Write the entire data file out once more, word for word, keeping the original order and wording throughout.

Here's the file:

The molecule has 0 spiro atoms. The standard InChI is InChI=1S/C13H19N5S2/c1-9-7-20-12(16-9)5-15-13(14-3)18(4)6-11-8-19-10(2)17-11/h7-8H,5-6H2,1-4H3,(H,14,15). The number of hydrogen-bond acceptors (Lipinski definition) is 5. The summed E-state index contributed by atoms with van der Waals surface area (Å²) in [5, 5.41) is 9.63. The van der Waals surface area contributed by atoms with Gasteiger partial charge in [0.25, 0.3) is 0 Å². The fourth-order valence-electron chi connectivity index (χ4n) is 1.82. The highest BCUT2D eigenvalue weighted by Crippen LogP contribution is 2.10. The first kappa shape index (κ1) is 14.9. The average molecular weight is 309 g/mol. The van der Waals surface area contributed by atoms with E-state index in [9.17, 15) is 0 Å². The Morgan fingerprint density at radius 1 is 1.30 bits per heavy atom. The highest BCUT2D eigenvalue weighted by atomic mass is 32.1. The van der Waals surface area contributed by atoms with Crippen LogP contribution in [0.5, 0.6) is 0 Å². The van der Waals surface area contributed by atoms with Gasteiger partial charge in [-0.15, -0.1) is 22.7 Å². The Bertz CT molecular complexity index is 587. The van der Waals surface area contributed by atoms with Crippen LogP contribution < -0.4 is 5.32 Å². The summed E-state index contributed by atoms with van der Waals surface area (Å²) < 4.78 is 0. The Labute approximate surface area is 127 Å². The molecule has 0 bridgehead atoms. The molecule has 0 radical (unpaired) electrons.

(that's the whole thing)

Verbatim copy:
The molecule has 0 spiro atoms. The standard InChI is InChI=1S/C13H19N5S2/c1-9-7-20-12(16-9)5-15-13(14-3)18(4)6-11-8-19-10(2)17-11/h7-8H,5-6H2,1-4H3,(H,14,15). The number of hydrogen-bond acceptors (Lipinski definition) is 5. The summed E-state index contributed by atoms with van der Waals surface area (Å²) in [5, 5.41) is 9.63. The van der Waals surface area contributed by atoms with Gasteiger partial charge in [0.25, 0.3) is 0 Å². The fourth-order valence-electron chi connectivity index (χ4n) is 1.82. The highest BCUT2D eigenvalue weighted by Crippen LogP contribution is 2.10. The first kappa shape index (κ1) is 14.9. The average molecular weight is 309 g/mol. The van der Waals surface area contributed by atoms with E-state index in [9.17, 15) is 0 Å². The Morgan fingerprint density at radius 1 is 1.30 bits per heavy atom. The highest BCUT2D eigenvalue weighted by atomic mass is 32.1. The van der Waals surface area contributed by atoms with Crippen LogP contribution in [0.5, 0.6) is 0 Å². The van der Waals surface area contributed by atoms with Gasteiger partial charge in [-0.15, -0.1) is 22.7 Å². The Bertz CT molecular complexity index is 587. The van der Waals surface area contributed by atoms with Crippen LogP contribution < -0.4 is 5.32 Å². The summed E-state index contributed by atoms with van der Waals surface area (Å²) < 4.78 is 0. The Labute approximate surface area is 127 Å². The molecule has 0 bridgehead atoms. The molecule has 0 radical (unpaired) electrons.